General Song Shilun Chinese Forces Failure at the Chosin Reservoir - Page 1

Intervention Hesitation The Chinese hesitated to intervene in the Korean War until after the Inchon Landing. Party officials, led by Mao Zedong, agonized over the decisions, finally agreeing on October 2nd to act. Difficulties in mobilizing the troops and a further halt when the Russian reneged on their agreement to provide air support, delayed the entry of Chinese troops until October 20th.

The initial Chinese plan was to move into Korea, develop a defensive base in the central mountain region of North Korea, and hold a line across the peninsula from to Hamhung. The Chinese planned to hold that line through the winter while the Russians re-equipped the Chinese army with modern weapons and equipment. Then, in the spring, re-trained and equipped with modern weapons, they planned to launch and offensive that would drive all UN forces from Korea.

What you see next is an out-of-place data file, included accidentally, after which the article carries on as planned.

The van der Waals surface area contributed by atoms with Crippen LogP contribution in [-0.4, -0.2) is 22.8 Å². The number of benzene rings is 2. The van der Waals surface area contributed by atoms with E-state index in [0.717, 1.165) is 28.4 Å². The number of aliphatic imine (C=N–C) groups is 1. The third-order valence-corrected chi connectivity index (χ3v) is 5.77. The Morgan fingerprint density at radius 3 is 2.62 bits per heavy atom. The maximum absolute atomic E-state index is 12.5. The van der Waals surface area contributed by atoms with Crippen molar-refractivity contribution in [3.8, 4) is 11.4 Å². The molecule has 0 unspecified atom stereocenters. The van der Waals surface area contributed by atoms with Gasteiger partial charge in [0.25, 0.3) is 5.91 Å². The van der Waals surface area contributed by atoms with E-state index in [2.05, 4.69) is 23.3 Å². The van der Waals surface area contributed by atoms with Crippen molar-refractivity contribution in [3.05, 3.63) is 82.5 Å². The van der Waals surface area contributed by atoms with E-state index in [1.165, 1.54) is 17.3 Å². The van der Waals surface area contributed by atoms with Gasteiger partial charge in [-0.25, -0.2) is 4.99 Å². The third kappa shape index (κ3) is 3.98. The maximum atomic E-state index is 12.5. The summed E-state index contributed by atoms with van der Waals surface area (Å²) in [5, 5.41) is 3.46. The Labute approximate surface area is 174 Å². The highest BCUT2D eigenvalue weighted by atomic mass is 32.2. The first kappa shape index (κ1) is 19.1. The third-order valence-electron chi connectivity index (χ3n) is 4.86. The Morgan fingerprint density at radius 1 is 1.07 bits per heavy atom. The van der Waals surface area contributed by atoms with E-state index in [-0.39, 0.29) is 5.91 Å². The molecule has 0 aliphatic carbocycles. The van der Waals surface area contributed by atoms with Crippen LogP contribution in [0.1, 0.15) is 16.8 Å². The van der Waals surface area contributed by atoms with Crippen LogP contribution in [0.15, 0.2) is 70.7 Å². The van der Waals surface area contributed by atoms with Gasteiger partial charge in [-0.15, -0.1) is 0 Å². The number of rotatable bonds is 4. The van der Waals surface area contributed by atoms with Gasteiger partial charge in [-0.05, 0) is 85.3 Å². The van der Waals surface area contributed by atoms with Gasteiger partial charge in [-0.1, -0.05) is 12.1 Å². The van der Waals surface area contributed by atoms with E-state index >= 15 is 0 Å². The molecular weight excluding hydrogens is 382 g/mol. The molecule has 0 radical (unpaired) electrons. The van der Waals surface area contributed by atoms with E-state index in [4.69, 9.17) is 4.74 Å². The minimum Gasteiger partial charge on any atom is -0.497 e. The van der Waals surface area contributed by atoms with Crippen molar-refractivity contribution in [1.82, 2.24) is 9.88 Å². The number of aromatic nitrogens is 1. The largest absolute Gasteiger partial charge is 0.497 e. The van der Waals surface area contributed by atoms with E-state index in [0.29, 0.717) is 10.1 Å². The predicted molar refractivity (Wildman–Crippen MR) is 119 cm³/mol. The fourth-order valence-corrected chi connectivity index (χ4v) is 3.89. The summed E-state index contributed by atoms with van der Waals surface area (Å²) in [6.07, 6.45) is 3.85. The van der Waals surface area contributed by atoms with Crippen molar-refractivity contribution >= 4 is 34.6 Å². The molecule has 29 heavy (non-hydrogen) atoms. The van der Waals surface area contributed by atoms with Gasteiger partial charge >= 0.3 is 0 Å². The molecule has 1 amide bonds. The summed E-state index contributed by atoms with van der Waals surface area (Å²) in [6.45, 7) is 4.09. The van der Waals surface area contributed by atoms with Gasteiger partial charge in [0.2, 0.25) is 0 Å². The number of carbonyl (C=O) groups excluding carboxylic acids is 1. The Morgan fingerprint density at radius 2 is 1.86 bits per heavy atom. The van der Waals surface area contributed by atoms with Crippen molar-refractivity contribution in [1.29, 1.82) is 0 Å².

Intervention Begins By the 20th of October as Chinese began to cross the river, the 8th Army had secured Pyongyang and commenced a drive north across the Chongchon River to the Yalu border. Unable to reach their planned positions in time, the Chinese collided with the 8th Army north of the Chongchon on October 25th. In nine days of heavy fighting the Chinese inflicted serious damage on the 8th Army and forced it to withdraw south of the Chongchon.

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General Song Shilun